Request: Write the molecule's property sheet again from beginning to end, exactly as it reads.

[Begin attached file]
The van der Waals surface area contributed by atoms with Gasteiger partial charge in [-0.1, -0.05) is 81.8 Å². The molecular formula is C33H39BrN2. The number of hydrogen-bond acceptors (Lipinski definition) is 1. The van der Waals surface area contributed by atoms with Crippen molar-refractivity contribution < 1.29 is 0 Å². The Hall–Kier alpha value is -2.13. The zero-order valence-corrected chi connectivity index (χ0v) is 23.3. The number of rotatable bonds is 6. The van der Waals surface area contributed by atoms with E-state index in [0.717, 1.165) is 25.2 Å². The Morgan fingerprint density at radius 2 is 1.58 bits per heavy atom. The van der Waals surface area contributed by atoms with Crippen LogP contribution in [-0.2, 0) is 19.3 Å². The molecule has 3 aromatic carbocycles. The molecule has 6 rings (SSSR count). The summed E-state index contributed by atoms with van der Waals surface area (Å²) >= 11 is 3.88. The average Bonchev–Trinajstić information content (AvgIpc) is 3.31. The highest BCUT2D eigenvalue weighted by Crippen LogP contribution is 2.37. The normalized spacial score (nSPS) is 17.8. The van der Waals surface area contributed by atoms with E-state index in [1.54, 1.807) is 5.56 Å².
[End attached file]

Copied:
The van der Waals surface area contributed by atoms with Gasteiger partial charge in [-0.1, -0.05) is 81.8 Å². The molecular formula is C33H39BrN2. The number of hydrogen-bond acceptors (Lipinski definition) is 1. The van der Waals surface area contributed by atoms with Crippen molar-refractivity contribution < 1.29 is 0 Å². The Hall–Kier alpha value is -2.13. The zero-order valence-corrected chi connectivity index (χ0v) is 23.3. The number of rotatable bonds is 6. The van der Waals surface area contributed by atoms with E-state index in [0.717, 1.165) is 25.2 Å². The Morgan fingerprint density at radius 2 is 1.58 bits per heavy atom. The van der Waals surface area contributed by atoms with Crippen LogP contribution in [-0.2, 0) is 19.3 Å². The molecule has 3 aromatic carbocycles. The molecule has 6 rings (SSSR count). The summed E-state index contributed by atoms with van der Waals surface area (Å²) >= 11 is 3.88. The average Bonchev–Trinajstić information content (AvgIpc) is 3.31. The highest BCUT2D eigenvalue weighted by Crippen LogP contribution is 2.37. The normalized spacial score (nSPS) is 17.8. The van der Waals surface area contributed by atoms with E-state index in [1.54, 1.807) is 5.56 Å².